Workplace Enforcement Workarounds
University of California, Irvine School of Law
William & Mary Bill of Rights, Vol. 21, No. 2, 2012
UC Irvine School of Law Research Paper No. 2013-102
The Obama administration has greatly expanded the use of local law enforcement actors to identify and remove “criminal aliens.” But this pursuit has come at the cost of undermining the Executive’s competing enforcement goal of punishing “exploitative employers.” Although the Obama administration has worked to deter exploitative employers from retaliating against immigrant workers, this essay argues that the Executive’s pursuit of “criminal aliens” is undermining its competing commitment to pursue “exploitative employers.” This generates two basic insights. First, transferring immigration enforcement authority to local law enforcement officers creates opportunities for employers to evade the “exploitative employer” label by recasting victimized immigrant workers as “criminal aliens.” Second, the devolution of such power to local police often invites worries about the ceding of federal power to subfederal entities. But as this essays show, programs like S-Comm have an aggrandizing effect in another respect: enlisting the help of local police allows ICE to expand its power at the expense of labor enforcement agencies.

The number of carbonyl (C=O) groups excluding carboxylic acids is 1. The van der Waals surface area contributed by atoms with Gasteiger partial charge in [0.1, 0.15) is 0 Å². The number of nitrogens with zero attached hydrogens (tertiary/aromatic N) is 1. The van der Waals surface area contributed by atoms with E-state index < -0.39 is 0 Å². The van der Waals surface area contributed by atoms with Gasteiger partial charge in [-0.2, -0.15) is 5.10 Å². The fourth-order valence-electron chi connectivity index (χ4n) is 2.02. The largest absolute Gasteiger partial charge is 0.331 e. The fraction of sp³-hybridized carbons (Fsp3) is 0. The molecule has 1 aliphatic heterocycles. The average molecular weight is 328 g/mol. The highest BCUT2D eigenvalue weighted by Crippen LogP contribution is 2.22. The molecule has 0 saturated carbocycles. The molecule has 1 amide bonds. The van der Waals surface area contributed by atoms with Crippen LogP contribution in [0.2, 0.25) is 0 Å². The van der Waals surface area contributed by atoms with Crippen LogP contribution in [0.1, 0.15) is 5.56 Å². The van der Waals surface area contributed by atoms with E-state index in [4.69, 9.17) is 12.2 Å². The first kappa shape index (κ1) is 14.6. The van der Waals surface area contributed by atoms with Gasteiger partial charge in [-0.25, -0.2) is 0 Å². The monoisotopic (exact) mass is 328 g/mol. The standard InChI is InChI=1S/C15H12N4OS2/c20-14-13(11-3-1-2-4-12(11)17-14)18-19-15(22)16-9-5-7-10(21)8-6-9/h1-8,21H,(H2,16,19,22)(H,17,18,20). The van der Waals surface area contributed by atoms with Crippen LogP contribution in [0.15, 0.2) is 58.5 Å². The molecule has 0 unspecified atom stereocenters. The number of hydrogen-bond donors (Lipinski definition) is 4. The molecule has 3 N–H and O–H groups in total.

Number of Pages in PDF File: 29
Date posted: April 7, 2013 ; Last revised: May 6, 2013
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